Perhaps you recall my earlier, hard-hitting journalistic account of the film subsidy that the Alaska state government offers studios as an incentive to film in Alaska; if so, you are awesome and I salute you. If not, click on that link and read the post, dammit!
Anyway, the Alaska subsidy is apparently one of the more generous of its kind, awarding up to 33% of the production cost of the film. In other words, if you film in Alaska, they’ll give you $.33 for every dollar you spend.
Of course, things like cocaine and hookers are more expensive in Alaska, and given the film industry’s penchant for salacious pastimes, its unclear how much a company might actually save. Maybe if the legislature reauthorizes it they’ll call it the “Fairview Floozie Subsidy.”
Naturally, as with any government subsidy, the idea is to spur the private sector into beneficial action; theoretically, if a company films in Alaska, they hire Alaskans and spend lots of cash in the Alaska marketplace. Theoretically.
However, as Kyle Hopkins of the Anchorage Daily News demonstrates, this is not the case. It would seem that film companies are not giving back to the Alaskan worker what they’re taking from the Alaskan coffers:*
Some of the reality TV shows and movies receiving the most money from the state film subsidy program are also paying the least to Alaska residents, state records show.
Of the more than $1 million in wages and salaries the state will subsidize for the sixth season of “Deadliest Catch,” for example, less than $20,000 was paid to Alaska residents. Alaskans were paid 5 percent of the $6 million in salaries subsidized for the Jon Voight thriller “Beyond.”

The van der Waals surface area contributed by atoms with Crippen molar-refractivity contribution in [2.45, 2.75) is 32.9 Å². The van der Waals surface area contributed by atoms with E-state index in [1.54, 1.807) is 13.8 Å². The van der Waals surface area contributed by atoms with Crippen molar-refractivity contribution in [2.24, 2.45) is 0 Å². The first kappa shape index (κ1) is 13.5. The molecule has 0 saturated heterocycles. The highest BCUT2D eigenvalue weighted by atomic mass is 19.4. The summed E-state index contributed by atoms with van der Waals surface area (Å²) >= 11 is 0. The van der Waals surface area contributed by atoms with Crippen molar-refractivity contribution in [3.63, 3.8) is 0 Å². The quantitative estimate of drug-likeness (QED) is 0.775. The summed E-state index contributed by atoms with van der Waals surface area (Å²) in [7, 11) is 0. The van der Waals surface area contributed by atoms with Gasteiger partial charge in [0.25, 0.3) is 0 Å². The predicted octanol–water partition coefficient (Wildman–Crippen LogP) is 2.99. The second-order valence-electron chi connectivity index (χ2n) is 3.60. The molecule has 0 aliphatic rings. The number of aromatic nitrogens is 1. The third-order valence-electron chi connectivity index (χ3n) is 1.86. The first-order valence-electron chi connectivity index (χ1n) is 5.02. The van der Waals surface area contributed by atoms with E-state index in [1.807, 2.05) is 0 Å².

Those numbers a little shocking, to say the least; especially since Deadliest Catch is such a hit, and moreover requires exceptionally dangerous filming conditions. And some film studios, anxious to underwrite a fat portion of their next Stanley Steamer, are applying for film permits even though their film has nothing to do with Alaska.
It’s not surprising that the film studios would want 33% of their budget refunded to them. And further, it’s not surprising that Alaska lacks the necessary workforce to support a thriving film industry. But to pay a paltry 5% back to Alaskans is a little insulting.
Clearly, one thing needs to happen when the legislature considers reauthorizing this subsidy: dedicate a portion of funds to the University for the maintenance of a film degree. The University of Alaska Anchorage already has excellent theater and journalism/media department, so the infrastructure is in place; all the legislature needs to do is throw them a bone so they can get the requisite equipment and instructors. Hell, make it a graduate degree and entice out-of-state people to come and earn an MA in Anchorage. Of course the legislature will likely not do this, because it would get in the way of all the ridiculous pandering that’s required of them.
But one can hope.
*Normally, one would complain that a subsidy wastes the taxpayer’s money. But Alaska residents do not pay a state income tax, so it just wastes the state’s money that they get from delicious oil.